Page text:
Wisdom Wednesday: Parish of Legal Settlement

As Americans, we can live wherever we choose. There is some grousing about poor people moving because a different state has better benefits, but not to any great extent, at least in my locale. For years, England handled poor relief in a way that tied people to a place.

Every English person had a place where they belonged and where they were entitled to poor relief. This place was known as their ‘parish of legal settlement.’ While the economy was agrarian, people were not mobile, and the system worked reasonabIy well. When people wanted to move for a better job or better housing, trouble arose.
If a person was successful and had lived in the new parish a few years before needing help, the new parish was willing to give it, but if a person applied for assistance too soon, the overseers in the new parish were inclined to send them back to their former parish. A Removal Order was issued stating that a family or person was to be returned to their parish of legal settlement. It meant that they were physically taken from the new parish, at least over the boundary line, if not all the way to the legal parish.
In 1662, a law was passed to give officials criteria to determine a person’s legal residence:

o  Someone who held public office in the parish, or paid the parish poor rate
      o  Someone who rented property in the parish over a certain value

o  An unmarried person who lives in the parish more than one year
      o  A woman who had married a man of the parish.

o  A legitimate child, under age 7, whose father lived in the parish
      o  An illegitimate child born in the parish

o  An apprentice to a master in the parish
      o  A resident for 40 days who gave the authorities prior written notice of his intention to live in the parish.
From Mark Herber, Ancestral Trails, page 345
Rules were strictly enforced. By 1800, laws softened somewhat and settlement was less an issue. People could no longer be removed if sick or if just poor, but not on relief. Parish officials or Justices of the Peace could question newcomers.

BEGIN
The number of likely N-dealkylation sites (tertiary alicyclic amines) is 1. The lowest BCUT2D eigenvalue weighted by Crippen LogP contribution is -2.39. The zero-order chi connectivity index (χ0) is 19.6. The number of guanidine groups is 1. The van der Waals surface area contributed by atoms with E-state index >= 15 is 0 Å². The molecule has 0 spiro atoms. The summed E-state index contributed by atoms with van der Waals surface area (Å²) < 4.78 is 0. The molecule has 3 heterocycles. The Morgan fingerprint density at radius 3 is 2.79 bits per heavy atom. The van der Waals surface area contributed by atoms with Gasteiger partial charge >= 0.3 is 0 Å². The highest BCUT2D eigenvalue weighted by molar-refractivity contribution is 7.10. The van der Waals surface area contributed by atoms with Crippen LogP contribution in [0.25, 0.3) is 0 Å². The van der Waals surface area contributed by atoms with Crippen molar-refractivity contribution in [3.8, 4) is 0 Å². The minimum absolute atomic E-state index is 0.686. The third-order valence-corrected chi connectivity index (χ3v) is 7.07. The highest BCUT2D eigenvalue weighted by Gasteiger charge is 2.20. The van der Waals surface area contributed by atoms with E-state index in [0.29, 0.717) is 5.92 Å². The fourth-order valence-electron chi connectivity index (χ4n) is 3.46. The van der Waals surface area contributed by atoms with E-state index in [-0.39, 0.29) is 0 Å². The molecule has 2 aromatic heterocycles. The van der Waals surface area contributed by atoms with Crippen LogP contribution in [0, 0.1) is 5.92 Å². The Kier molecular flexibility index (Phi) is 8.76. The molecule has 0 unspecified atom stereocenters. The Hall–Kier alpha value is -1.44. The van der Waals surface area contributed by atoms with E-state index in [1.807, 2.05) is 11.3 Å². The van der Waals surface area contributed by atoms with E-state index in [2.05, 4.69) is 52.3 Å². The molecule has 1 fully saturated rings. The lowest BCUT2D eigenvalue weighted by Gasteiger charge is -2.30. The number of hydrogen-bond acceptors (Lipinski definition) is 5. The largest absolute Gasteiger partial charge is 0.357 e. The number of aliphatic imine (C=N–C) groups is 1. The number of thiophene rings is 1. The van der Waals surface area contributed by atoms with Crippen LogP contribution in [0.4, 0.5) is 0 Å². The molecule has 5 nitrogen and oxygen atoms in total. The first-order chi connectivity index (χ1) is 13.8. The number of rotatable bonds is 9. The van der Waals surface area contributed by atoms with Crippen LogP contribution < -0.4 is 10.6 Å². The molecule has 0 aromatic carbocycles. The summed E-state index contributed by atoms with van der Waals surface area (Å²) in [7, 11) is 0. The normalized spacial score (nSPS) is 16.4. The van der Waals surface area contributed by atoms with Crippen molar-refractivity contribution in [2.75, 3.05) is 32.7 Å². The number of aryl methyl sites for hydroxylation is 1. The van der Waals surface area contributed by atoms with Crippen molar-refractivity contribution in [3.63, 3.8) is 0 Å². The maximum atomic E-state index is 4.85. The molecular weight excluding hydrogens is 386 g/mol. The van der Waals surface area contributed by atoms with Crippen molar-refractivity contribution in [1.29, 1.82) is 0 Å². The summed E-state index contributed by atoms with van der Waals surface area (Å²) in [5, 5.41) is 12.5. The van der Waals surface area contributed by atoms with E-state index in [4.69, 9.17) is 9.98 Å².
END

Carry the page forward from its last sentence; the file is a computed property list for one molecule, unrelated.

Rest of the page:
Records from a settlement examinations or disputes might include the person’s:
      n  Place of birth

      n  Employment or apprenticeship details

      n  Places they have lived over a period of time

If these records exist, they are with the parish records or court records at the County Record Office.

©2012 Susan Lewis Well

Wednesday, January 11, 2012

Wisdom Wednesday: Poor Relief in England

Like people around the world, genealogists have learned about the poor in England by reading Charles Dickens or seeing the movies and musicals featuring his great characters.  The orphans, Oliver Twist and David Copperfield, and the Cratchit family from A Christmas Carol introduced us to the lives of England’s poor in the 19th century.

Much earlier, in the time of Henry VIII, the parish was made the center of poor relief. This system with variations continued until 1834.  Records of the parish were kept in a chest for safekeeping. (See one of my October posts for details about the parish chests’ designs and history.) A group of documents kept there recorded the handling of poor relief in a parish – rate/account books, bastardy bonds and apprenticeships. Poor relief was a complicated affair as philosophies, attitudes, and laws changed over time. Dickens’ era was not a good time to be poor in England, if there ever was one.